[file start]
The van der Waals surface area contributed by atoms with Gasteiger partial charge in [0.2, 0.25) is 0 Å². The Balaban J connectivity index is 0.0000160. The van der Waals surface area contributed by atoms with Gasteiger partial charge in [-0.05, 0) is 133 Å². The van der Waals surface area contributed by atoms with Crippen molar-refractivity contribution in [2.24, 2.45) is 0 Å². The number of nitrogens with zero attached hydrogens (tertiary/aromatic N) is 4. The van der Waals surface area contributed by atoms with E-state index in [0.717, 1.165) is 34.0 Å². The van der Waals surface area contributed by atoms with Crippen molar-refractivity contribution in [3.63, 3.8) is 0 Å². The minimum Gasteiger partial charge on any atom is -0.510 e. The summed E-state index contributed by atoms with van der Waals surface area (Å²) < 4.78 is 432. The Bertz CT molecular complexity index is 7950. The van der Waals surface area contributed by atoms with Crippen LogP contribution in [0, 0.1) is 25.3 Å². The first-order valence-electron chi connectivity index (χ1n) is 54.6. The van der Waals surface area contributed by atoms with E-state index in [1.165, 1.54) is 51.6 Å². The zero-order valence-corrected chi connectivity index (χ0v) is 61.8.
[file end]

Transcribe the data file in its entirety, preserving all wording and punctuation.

The van der Waals surface area contributed by atoms with Gasteiger partial charge in [0.2, 0.25) is 0 Å². The Balaban J connectivity index is 0.0000160. The van der Waals surface area contributed by atoms with Gasteiger partial charge in [-0.05, 0) is 133 Å². The van der Waals surface area contributed by atoms with Crippen molar-refractivity contribution in [2.24, 2.45) is 0 Å². The number of nitrogens with zero attached hydrogens (tertiary/aromatic N) is 4. The van der Waals surface area contributed by atoms with E-state index in [0.717, 1.165) is 34.0 Å². The van der Waals surface area contributed by atoms with Crippen molar-refractivity contribution in [3.63, 3.8) is 0 Å². The minimum Gasteiger partial charge on any atom is -0.510 e. The summed E-state index contributed by atoms with van der Waals surface area (Å²) < 4.78 is 432. The Bertz CT molecular complexity index is 7950. The van der Waals surface area contributed by atoms with Crippen LogP contribution in [0, 0.1) is 25.3 Å². The first-order valence-electron chi connectivity index (χ1n) is 54.6. The van der Waals surface area contributed by atoms with E-state index in [1.165, 1.54) is 51.6 Å². The zero-order valence-corrected chi connectivity index (χ0v) is 61.8.